This MARKETING guide is designed to help you focus on the important aspects of marketing, so you can improve your effectiveness, and understand what you should be doing and why.
First we will define what marketing is, then discuss strategic considerations such as what marketing channels to employ and how much money you should dedicate to your marketing endeavors.
We will move onto the nuts and bolts of marketing, namely getting attention, and keeping attention long enough to deliver your sales message.
We will be discussing some of the abstract tactics you should be using in your marketing efforts.
We will then finish off with some points about why your current marketing efforts might not be working and what you can do about them.
Definition of Marketing
“The action or business of promoting and selling products or services, including market research and advertising.”
In preparation of this guide we are making a number of assumptions so that we can keep-on-subject rather than digressing onto business related subject matter, which is dealt with in our Ultimate Business Guide.
We assume you have done your homework and understand your customers, and their needs and wants through Market research, and you have a compelling product or service solution, that those same customers are willing to pay for, at a price you can make a sufficient profit from. If you have not done this groundwork, then you should get it done. No amount of marketing will give you a return on your investment, if you have nothing of perceived value to sell in the first place. Think of how difficult selling ice to Eskimos would be, even if you had an unlimited budget.
The first consideration is to determine where to advertise, which marketing channels to use to deliver your sales message.
You should look to use the channels where your prospective customers are already hanging out, can be contacted and interacted with. For instance, if your target market are people between 50 -64 years of age, than using a platform like Snapchat as a marketing channel is unlikely to yield sufficient results, as it is currently popular with a much younger demographic. However that might change in the future, so shouldn’t be taken off the table indefinitely, but for now there are undoubtedly better channels available to concentrate on.
For now you might be better advised to concentrate on platforms such as Facebook or Twitter because there are many more 50-64 year old’s currently using these.
It is important to identify what marketing channels are available to you and which of these present the best prospect for a good return on investment (ROI).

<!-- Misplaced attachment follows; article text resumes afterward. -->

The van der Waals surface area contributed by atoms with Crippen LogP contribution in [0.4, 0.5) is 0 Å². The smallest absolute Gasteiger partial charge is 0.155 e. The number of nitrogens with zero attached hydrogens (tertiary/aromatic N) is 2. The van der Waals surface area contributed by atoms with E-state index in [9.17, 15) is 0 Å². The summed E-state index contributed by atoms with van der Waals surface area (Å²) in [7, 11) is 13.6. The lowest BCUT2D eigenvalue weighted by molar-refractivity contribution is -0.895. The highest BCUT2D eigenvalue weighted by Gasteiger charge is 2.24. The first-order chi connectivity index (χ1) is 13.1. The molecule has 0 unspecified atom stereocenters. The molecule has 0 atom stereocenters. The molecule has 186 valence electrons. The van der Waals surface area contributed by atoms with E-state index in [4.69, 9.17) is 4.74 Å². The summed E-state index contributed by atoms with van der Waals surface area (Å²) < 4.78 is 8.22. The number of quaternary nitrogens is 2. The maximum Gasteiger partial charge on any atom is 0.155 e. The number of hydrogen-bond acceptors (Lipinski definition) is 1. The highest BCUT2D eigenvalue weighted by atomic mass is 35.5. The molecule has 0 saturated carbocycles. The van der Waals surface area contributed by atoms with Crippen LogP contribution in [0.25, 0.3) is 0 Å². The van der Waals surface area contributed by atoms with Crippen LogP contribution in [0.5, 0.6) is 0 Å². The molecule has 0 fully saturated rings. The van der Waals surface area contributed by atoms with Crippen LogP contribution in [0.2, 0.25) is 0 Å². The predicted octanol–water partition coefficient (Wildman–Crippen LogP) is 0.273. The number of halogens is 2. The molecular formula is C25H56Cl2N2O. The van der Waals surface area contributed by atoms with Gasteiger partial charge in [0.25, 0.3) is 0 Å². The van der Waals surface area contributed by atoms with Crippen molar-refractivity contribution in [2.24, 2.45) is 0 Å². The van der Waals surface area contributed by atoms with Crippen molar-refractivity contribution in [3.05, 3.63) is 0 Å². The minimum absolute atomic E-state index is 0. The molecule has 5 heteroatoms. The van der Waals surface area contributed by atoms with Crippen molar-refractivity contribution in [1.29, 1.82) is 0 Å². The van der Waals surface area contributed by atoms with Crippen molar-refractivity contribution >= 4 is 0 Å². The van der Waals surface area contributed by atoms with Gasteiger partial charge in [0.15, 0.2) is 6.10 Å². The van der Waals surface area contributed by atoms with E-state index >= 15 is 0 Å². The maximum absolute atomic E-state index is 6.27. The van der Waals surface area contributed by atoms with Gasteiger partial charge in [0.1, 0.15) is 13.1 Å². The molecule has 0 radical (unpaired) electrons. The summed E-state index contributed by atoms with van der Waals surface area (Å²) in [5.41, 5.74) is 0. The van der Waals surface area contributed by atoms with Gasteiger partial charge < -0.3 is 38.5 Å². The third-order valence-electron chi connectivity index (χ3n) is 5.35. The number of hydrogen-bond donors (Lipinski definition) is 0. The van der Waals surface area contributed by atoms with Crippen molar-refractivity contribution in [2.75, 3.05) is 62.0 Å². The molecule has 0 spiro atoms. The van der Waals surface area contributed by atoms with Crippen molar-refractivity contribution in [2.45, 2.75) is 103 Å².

Although marketing is a cost to your business, it is better to consider it an investment, because it is intended to generate enough revenue in additional sales, to cover not just the marketing costs themselves, but also the operational costs for the extra business it generates and also return sufficient profit to make it worthwhile.
As the internet grows in popularity, it is likely that online marketing is going to be more and more important as time goes on. I can help you with that here.
TV advertising is much less effective today than it was 10 years ago as more people have shifted their attention away towards their mobile devices and scheduled TV has fallen away and been replaced by on-demand viewing habits.
Below is a list of possible marketing channels, it is by no means an exhaustive list but rather a quick reference.
- Google plus
Search Engines (indexing your website)
You can improve your websites search ranking using search engine optimisation (SEO) which is free, or pay per click (PPC) which is a paid service.
- Banner ads
- Advertising networks
- guest posting on other’s websites
- social media influencer advertising and positioning
- online directories
- Direct mail
- Billboard advertising
- TV advertising
- Radio advertising
- Word of mouth, customer referrals are still one of the best free marketing channels, and wherever possible you should try to make the most of this.
- Magazines, newspapers (national and local) and directories
Lifetime value of customers
Understanding your customers lifetime value is an essential consideration in determining how much you can afford to spend on marketing.
Once you know your customers lifetime value, you have an idea of what you can afford to spend on acquiring new customers. This helps clarify what is available to spend on generating new custom through marketing. Check out our post about how to calculate customer lifetime value
The first challenge for any marketing campaign is to get noticed, and this is particularly difficult in a crowded marketplace.
You can have the most persuasive sales message on your website, but it won’t do you any good if people can’t find your website because it doesn’t appear on the first few pages of the search engines results.
The same applies if you are advertising in directories such as the yellow pages. If your advert just blends in with the other adverts, you’re likely to be overlooked.
Stand out from competitor’s
To stand out from other service/product suppliers, you have to be seen as unique in some way, otherwise your prospective customers have nothing to differentiate you. You become a commodity and the customer decides to either use you or not based on nothing more than some arbitrary decision. There are a number of tactics you can employ to stand out from competitors:
Find a Unique Selling Proposition (USP) that allows you to stand out, and means something to your customer. Check out our post about finding your USP